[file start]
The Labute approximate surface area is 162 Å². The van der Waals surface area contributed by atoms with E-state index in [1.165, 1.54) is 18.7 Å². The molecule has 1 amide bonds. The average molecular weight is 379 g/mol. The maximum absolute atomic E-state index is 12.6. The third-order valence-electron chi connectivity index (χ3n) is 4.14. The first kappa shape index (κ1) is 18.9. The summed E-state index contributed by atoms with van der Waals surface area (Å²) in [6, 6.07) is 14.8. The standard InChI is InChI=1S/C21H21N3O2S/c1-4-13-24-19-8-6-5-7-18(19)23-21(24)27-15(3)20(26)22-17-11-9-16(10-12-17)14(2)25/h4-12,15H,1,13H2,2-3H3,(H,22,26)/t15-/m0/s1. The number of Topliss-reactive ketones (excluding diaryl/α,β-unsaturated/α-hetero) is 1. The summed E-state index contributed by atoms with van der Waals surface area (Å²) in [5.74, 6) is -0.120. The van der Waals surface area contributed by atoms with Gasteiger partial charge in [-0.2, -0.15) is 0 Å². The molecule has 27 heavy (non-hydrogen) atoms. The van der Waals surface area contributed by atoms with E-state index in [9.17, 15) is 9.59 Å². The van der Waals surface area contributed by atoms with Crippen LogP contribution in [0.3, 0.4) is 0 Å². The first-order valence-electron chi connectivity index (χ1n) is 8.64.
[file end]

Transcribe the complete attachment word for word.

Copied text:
The Labute approximate surface area is 162 Å². The van der Waals surface area contributed by atoms with E-state index in [1.165, 1.54) is 18.7 Å². The molecule has 1 amide bonds. The average molecular weight is 379 g/mol. The maximum absolute atomic E-state index is 12.6. The third-order valence-electron chi connectivity index (χ3n) is 4.14. The first kappa shape index (κ1) is 18.9. The summed E-state index contributed by atoms with van der Waals surface area (Å²) in [6, 6.07) is 14.8. The standard InChI is InChI=1S/C21H21N3O2S/c1-4-13-24-19-8-6-5-7-18(19)23-21(24)27-15(3)20(26)22-17-11-9-16(10-12-17)14(2)25/h4-12,15H,1,13H2,2-3H3,(H,22,26)/t15-/m0/s1. The number of Topliss-reactive ketones (excluding diaryl/α,β-unsaturated/α-hetero) is 1. The summed E-state index contributed by atoms with van der Waals surface area (Å²) in [5.74, 6) is -0.120. The van der Waals surface area contributed by atoms with Gasteiger partial charge in [-0.2, -0.15) is 0 Å². The molecule has 27 heavy (non-hydrogen) atoms. The van der Waals surface area contributed by atoms with E-state index in [9.17, 15) is 9.59 Å². The van der Waals surface area contributed by atoms with Crippen LogP contribution in [0.3, 0.4) is 0 Å². The first-order valence-electron chi connectivity index (χ1n) is 8.64.